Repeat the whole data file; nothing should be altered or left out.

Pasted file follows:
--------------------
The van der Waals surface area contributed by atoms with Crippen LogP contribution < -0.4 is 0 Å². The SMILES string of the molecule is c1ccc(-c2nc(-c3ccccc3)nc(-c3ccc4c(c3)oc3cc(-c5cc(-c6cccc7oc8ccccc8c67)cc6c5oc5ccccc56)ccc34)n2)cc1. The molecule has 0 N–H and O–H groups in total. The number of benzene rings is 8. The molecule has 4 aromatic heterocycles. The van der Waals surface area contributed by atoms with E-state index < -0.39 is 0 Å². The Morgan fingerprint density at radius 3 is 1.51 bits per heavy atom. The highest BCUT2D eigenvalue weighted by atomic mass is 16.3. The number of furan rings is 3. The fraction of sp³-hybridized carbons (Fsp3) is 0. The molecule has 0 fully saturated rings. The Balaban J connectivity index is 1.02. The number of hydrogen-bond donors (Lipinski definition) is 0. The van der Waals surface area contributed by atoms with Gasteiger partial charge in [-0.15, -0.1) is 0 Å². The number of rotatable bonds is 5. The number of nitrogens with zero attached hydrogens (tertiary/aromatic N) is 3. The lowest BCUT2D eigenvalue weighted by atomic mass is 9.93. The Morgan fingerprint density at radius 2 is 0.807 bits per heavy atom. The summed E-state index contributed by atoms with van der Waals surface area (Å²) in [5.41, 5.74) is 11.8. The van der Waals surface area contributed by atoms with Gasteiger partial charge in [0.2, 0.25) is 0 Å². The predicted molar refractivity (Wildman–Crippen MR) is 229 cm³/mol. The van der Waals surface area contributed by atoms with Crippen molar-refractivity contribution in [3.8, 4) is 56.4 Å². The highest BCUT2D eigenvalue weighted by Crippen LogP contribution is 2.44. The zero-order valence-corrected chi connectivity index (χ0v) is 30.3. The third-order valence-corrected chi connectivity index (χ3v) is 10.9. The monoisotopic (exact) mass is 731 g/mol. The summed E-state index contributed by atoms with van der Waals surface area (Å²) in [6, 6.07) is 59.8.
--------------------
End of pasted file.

The van der Waals surface area contributed by atoms with Crippen LogP contribution < -0.4 is 0 Å². The SMILES string of the molecule is c1ccc(-c2nc(-c3ccccc3)nc(-c3ccc4c(c3)oc3cc(-c5cc(-c6cccc7oc8ccccc8c67)cc6c5oc5ccccc56)ccc34)n2)cc1. The molecule has 0 N–H and O–H groups in total. The number of benzene rings is 8. The molecule has 4 aromatic heterocycles. The van der Waals surface area contributed by atoms with E-state index < -0.39 is 0 Å². The Morgan fingerprint density at radius 3 is 1.51 bits per heavy atom. The highest BCUT2D eigenvalue weighted by atomic mass is 16.3. The number of furan rings is 3. The fraction of sp³-hybridized carbons (Fsp3) is 0. The molecule has 0 fully saturated rings. The Balaban J connectivity index is 1.02. The number of hydrogen-bond donors (Lipinski definition) is 0. The van der Waals surface area contributed by atoms with Gasteiger partial charge in [-0.15, -0.1) is 0 Å². The number of rotatable bonds is 5. The number of nitrogens with zero attached hydrogens (tertiary/aromatic N) is 3. The lowest BCUT2D eigenvalue weighted by atomic mass is 9.93. The Morgan fingerprint density at radius 2 is 0.807 bits per heavy atom. The summed E-state index contributed by atoms with van der Waals surface area (Å²) in [5.41, 5.74) is 11.8. The van der Waals surface area contributed by atoms with Gasteiger partial charge in [0.2, 0.25) is 0 Å². The predicted molar refractivity (Wildman–Crippen MR) is 229 cm³/mol. The van der Waals surface area contributed by atoms with Crippen molar-refractivity contribution in [3.8, 4) is 56.4 Å². The highest BCUT2D eigenvalue weighted by Crippen LogP contribution is 2.44. The zero-order valence-corrected chi connectivity index (χ0v) is 30.3. The third-order valence-corrected chi connectivity index (χ3v) is 10.9. The monoisotopic (exact) mass is 731 g/mol. The summed E-state index contributed by atoms with van der Waals surface area (Å²) in [6, 6.07) is 59.8.